Saint Paul de Vence Katie Lyons
Above: A poet’s villa on Airbnb from La Vie en Rose: A 12th-Century Poet’s Villa in St.-Paul de Vence, Restored for Modern Living.

5. Read through all reviews.

It’s important to read through, or at least skim, every single review on a listing to get a better picture of the house you are about to book. Often fellow Airbnb-ers will explain the location (particularly from a tourist’s perspective) and the nuances of the house better than the Airbnb host. Keep in mind that you’re not always getting the whole story from a single review either. What to do if you find negative reviews on a listing? If there are many of them, probably safe to move on. If there are one or two, look to see if the host has responded and addressed the issue in a courteous manner.

Casa Tiny Airbnb Oaxaca Mexico, Bedroom Desert View, Architect Aranza de Ariño, Camila Cossio Photo
Above: Bedroom at Casa Tiny on Airbnb from Casa Tiny, a Walden-Inspired Getaway in Mexico.

6. If you have questions, ask the host.

I find that if you have a question, it’s always good to shoot a message to the host before booking or requesting to book. For instance, you can’t always tell what floor an apartment is going to be on, or if they have a working elevator—and that can be critical information when you’re traveling with four bags (don’t judge us, we’re here for six months!). On a few occasions, a host has even given us a price discount, which they can offer from within the app, just for getting in touch.

7. Tap the Google Maps “street view” feature.

Airbnb uses the Google Maps API within each listing to show you the general neighborhood you’ll be staying in. I advise opening the map and dropping the “Yellow Man” into that area to get a street view of the surroundings. Then do a separate search of the neighborhood for a quick read on what you’re getting into. It’s always good to know if there’s a quick bite nearby, if there are too many bars, if the area is “hip” or “safe” according to various blogs and message boards.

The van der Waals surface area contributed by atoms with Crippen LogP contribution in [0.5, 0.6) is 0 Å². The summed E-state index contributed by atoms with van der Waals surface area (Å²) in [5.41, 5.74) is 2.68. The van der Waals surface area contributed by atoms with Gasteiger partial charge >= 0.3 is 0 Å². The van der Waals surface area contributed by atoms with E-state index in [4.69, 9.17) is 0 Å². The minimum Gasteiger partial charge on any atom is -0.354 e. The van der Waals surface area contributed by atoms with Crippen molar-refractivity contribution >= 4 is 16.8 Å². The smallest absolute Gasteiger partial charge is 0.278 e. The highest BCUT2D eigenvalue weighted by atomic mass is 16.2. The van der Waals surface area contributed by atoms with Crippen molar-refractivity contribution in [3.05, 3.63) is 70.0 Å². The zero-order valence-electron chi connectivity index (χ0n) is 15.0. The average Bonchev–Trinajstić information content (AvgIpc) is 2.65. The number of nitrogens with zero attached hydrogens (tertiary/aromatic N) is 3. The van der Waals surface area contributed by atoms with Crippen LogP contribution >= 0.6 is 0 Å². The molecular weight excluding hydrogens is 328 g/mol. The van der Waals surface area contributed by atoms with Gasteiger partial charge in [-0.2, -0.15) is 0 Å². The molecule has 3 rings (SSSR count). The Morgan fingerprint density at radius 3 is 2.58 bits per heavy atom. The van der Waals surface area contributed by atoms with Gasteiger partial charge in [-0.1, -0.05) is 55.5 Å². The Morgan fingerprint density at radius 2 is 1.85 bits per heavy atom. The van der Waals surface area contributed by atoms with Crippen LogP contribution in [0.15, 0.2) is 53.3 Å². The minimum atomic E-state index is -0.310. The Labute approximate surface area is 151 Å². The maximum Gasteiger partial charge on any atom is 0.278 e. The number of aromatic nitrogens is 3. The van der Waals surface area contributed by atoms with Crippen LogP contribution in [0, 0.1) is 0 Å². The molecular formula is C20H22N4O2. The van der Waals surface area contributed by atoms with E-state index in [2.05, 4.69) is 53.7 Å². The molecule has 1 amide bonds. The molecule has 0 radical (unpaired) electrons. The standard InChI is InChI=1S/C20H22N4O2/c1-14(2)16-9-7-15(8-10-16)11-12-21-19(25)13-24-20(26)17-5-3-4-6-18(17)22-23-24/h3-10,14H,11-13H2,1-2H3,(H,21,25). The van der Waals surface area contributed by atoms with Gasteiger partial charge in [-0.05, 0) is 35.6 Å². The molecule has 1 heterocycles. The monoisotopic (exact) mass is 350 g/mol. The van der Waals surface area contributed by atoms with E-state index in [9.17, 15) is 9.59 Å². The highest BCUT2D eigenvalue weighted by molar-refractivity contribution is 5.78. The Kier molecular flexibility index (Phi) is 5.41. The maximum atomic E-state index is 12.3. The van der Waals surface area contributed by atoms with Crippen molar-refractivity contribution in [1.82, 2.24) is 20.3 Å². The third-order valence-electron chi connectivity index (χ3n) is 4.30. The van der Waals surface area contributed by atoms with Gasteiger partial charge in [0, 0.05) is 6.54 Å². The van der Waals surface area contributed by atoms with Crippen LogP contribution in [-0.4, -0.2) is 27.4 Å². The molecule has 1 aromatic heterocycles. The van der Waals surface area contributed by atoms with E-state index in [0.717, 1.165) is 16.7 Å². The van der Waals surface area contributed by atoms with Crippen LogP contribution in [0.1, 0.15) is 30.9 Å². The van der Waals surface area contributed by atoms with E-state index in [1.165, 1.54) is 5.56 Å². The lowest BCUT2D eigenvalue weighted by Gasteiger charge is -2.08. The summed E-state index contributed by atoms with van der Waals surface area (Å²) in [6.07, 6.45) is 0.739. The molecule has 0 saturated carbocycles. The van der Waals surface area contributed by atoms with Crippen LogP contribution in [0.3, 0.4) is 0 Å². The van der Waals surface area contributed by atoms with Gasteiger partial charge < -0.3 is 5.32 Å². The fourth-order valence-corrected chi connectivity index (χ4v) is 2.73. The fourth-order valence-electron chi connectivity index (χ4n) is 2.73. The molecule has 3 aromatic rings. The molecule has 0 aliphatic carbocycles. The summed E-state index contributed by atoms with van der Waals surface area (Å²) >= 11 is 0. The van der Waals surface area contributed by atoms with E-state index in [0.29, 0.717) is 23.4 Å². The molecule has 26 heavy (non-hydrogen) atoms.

Table on Ten Studio on the Hill Living Room
Above: A cabin in the New York Catskills available through Airbnb from A Catskills Cabin Up the Hill from a Local Favorite, Available for Rent.

8. Use the “Saved” lists section.

If you use Airbnb often, it’s worthwhile to compile good-looking listings into a series of tidy Pinterest-like lists, courtesy of the site’s “Saved” section. (I have a bunch of them: Tangiers in July, Shepherd Huts, Ménerbes Two Week Stays, Condesa Apartments, and more.) It’s good to keep them cleaned-up because as you’re searching and saving, Airbnb will create new lists for you automatically. Unless a list is specific to an upcoming trip, remove the dates of check in/check out so that listings availabilities don’t reorganize your list.

9. Pass it on.

A good Airbnb can be hard to come by, and at times, hard to find with a search (see No. 3), so share your Saved lists with your friends. You can do this by inviting them to your list in the settings, or changing the privacy from “Invite Only” to “Everyone” and sending them the URL. I’ve found some great places thanks to friends who can vouch for them.

Bedroom at High Ridge Farm in Maine, Photo by Greta Rybus for Remodelista
Above: Guest rooms at a Maine farmhouse available to rent on Airbnb from The House that Craigslist Built: A Bare-Bones Farmhouse in Midcoast Maine.

10. Be kind and review.

Leave the type of review that you would find useful yourself, one that’s accurate and includes insider-y information—things such as the quality of the Wi-Fi or a neighborhood’s walkability—that can help others in the same position.

For more ideas on vacation rentals, see our posts on Remodelista: